In homeless LA, the families, retirees and working people who live in their cars are desperate for overnight parking

LA's homelessness epidemic continues to rage unabated as housing prices soar and wages stagnate; the result is a "wheel estate" boom of people living in cars and vans, with the greatest proportion of vehicles-dwellers being seniors, families with children, and working people.

With 16,000 Anglenos living in their vehicles, there is a desperate need for safe overnight parking. Some volunteer groups — churches, etc — have provided these, but the city is taking over (as it should) and trying to establish standards that include case workers and security (also really important), but in so doing, they've priced the provision of overnight parking out of the range of many of the volunteer groups, while also not providing enough space on its own. The city is on track to provide a mere 300 overnight spaces in LA — double the number that exist now, still far, far short of the mark.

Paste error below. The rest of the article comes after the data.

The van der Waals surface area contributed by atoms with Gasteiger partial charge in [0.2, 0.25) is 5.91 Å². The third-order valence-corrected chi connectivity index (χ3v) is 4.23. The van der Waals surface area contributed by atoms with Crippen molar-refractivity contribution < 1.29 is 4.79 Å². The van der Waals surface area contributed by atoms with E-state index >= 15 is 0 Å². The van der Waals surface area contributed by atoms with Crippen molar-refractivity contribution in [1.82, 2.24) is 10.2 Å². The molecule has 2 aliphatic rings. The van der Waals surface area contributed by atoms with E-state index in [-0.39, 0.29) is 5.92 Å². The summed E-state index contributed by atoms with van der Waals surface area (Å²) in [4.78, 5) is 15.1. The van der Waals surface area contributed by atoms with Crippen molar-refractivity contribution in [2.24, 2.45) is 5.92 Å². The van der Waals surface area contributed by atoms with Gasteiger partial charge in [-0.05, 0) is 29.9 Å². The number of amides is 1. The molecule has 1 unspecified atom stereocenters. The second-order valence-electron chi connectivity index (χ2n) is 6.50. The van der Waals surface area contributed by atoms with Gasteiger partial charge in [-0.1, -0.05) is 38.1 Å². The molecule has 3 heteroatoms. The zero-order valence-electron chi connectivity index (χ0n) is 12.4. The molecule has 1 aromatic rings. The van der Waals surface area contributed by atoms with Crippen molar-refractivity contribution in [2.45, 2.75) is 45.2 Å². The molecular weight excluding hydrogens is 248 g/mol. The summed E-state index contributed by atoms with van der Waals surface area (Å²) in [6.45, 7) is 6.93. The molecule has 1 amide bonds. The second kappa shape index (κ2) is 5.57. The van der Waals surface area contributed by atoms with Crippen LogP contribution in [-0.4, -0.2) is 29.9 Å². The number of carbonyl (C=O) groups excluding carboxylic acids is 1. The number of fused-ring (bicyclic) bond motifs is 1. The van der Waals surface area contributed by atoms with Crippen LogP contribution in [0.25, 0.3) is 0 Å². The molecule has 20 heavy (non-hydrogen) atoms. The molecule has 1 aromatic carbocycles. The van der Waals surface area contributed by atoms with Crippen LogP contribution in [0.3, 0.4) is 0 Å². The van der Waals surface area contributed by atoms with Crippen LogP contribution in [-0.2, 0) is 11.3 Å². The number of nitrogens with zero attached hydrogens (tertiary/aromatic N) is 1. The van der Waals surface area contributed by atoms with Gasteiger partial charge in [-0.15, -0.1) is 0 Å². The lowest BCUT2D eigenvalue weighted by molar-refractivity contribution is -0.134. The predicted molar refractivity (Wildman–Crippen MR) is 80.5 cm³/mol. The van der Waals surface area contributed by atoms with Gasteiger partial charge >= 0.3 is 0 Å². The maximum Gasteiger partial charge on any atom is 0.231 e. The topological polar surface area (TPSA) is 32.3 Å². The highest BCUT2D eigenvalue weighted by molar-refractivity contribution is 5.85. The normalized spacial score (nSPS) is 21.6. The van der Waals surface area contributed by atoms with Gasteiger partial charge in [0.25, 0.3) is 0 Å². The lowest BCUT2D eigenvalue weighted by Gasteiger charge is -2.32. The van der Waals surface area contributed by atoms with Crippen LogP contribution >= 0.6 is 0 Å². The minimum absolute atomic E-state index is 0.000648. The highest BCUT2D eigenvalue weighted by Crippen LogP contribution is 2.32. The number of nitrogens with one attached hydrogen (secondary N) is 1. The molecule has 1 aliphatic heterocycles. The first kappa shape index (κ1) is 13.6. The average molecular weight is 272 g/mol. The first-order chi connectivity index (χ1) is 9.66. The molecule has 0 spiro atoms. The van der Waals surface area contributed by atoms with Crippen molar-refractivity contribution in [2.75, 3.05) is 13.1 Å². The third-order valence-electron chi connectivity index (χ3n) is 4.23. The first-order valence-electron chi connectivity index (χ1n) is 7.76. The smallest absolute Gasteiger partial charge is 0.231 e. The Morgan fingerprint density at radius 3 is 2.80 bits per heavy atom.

Overnight safe parking is essential for families (whose kids need to sleep near their schools) and working people (who won't be able to keep their jobs if they have to park far from work). Providing inadequate parking is better than banning it, but falls short of the mark of solving the city's housing crisis.

Marston, with the L.A. program, said the security guards are intended to help working people sleep better, "to truly get a good night's rest and be productive the next day," so they can get out of homelessness faster.

Similarly, the case management model emerged because "[clients] are at work during the day and our system doesn't work with their schedule."

For some, like Yunus Rajabiy, safe parking's social services were critical. When the 36-year-old air conditioner and appliance repairman first entered the North Hills safe parking lot last fall, he had been sleeping in his delivery van for almost three years. Six months later, he was living in an apartment.

He credited the lot's intake coordinator, Laura Rathbone, with helping him get back on his feet. "She was making me do things that would help me, because otherwise I was very depressed," he said.

But for others, on-site services are less crucial than simply have a safe place to bed down — ideally one that's close to work or their children's school.

16,000 people in L.A. now live in cars, vans and RVs. But safe parking remains elusive [Sonja Sharp/LA Times]

(Image: Don Hankins, CC-BY)